Can We Save AM Radio by Killing It? Considering All-Digital AM Radio


Can you save AM Radio by killing it?

The original broadcast band gets little love as it prepares to celebrate its 100th birthday. Plagued by electromagnetic interference from wi-fi routers, LED lights and all sorts of other modern electronics, and dominated by tired right-wing and sports talk programming targeting a shrinking demographic, there’s not much love for AM radio these days.

While the FCC has talked about revitalizing the AM band for something close to a decade, all that’s resulted is letting AM broadcasters have translator repeater stations on the FM dial. That’s not so much AM revitalization as welfare for AM broadcasters.

Another idea that’s been floating in the ether is taking the band all-digital. Just like the FM band, there are digital HD Radio stations on AM right now. Because AM stations have just a fraction of the bandwidth of FM channels, they don’t feature additional channels, like FM’s HD–2 and HD–3. Instead HD Radio stations on AM just have a digital channel accompanying the analog one which offers audio that is stereo and markedly free of noise and static, provided you have an HD Radio tuner and are in range of the lower-powered digital signal.

The idea behind an all-digital AM band is that stations would drop their analog signals altogether in favor of a digital HD Radio signal. The supposed benefit is that the new digital signals would be higher fidelity, free of noise, and somewhat more resistant to interference. The downside would be that they would be unreceivable by the hundreds of millions of analog AM radios in use around the country. Only HD Radio equipped car radios and the much-rarer home receivers would get the broadcasts.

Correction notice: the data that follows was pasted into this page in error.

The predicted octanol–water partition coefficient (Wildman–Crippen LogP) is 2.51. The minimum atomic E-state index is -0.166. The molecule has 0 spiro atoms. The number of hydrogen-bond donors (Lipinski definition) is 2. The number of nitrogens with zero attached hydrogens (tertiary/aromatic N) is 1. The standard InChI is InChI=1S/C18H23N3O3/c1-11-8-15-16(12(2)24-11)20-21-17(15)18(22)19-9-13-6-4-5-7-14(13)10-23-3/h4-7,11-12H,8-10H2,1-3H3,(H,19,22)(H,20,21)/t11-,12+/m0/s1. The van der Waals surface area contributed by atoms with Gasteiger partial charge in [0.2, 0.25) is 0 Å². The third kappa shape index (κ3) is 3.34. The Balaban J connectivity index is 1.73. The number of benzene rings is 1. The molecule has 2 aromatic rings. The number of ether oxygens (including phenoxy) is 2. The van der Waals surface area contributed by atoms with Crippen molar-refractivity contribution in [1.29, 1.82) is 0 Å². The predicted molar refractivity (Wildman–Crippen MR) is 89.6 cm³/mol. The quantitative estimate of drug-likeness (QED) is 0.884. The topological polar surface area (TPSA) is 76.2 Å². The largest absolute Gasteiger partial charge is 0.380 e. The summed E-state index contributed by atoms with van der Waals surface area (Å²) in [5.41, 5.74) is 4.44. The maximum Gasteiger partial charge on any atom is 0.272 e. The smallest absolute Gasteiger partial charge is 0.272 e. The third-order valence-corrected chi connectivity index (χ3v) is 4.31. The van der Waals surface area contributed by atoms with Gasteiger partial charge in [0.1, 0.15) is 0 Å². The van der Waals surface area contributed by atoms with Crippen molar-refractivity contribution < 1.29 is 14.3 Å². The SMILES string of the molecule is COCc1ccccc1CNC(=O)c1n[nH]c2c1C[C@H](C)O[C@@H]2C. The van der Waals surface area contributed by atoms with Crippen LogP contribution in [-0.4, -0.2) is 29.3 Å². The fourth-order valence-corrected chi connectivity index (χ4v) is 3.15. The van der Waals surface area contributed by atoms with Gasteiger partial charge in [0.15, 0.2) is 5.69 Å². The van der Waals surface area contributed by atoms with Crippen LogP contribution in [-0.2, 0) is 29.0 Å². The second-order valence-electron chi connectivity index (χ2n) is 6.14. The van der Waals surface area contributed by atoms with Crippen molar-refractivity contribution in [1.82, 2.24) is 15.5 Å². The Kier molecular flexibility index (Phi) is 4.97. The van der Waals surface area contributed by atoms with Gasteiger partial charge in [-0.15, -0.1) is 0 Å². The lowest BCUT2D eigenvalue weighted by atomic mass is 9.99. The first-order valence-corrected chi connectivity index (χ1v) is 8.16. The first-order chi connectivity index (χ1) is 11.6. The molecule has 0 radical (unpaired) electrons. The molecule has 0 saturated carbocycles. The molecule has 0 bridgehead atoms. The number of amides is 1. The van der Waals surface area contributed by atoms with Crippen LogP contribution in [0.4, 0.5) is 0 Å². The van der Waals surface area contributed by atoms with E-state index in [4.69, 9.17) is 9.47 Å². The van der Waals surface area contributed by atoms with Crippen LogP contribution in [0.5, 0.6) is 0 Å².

As of now, approximately 50% of new cars are HD-capable. Taking into account that the average vehicle on the road is nearly 12 years old, a much lower percentage of all vehicles have the capability, meaning the majority of radio listeners still can’t hear HD Radio signals.

Nevertheless, for the first time this month the FCC is officially taking up the idea of letting AM stations go all-digital. The proposal, docket 19–311, wouldn’t force stations to go HD Radio. Instead, if approved, it would allow stations to choose this route.

Arguing All-Digital AM

To understand the motivations for this, we can look to Radio World editorial, in which the petitioner behind this proposal, radio group GM Ben Downs, argues for the sonic advantages of HD Radio on AM. I admit that on its own the fidelity argument is hard to find fault with. But there are many more significant nits to pic. He takes up several common objections.

To the argument, “there aren’t enough [HD] radios,” he answers: “And if we broadcasters don’t step up, there won’t be any listeners either. Every year more and more HD Radios are hitting the market. Can we say the same about AM listeners?”

I think what he’s saying is that listeners are fleeing AM because of the noise and interference, but a growing segment of them are using HD-capable receivers that would relieve them of the sound constraints. I’m not certain there’s much evidence for this. Fidelity is not much of an issue for listening to Rush Limbaugh, Sean Hannity, or endless listener calls debating NFL stats. Audiences interested in anything else naturally turn to FM.



  1. There are some stations – such as 630 CHED – that seem to deliberately distort their signal so that it sounds like their studio announcers are speaking from their homes via a telephone. But, with so many commercials, they have so little air time anyway.


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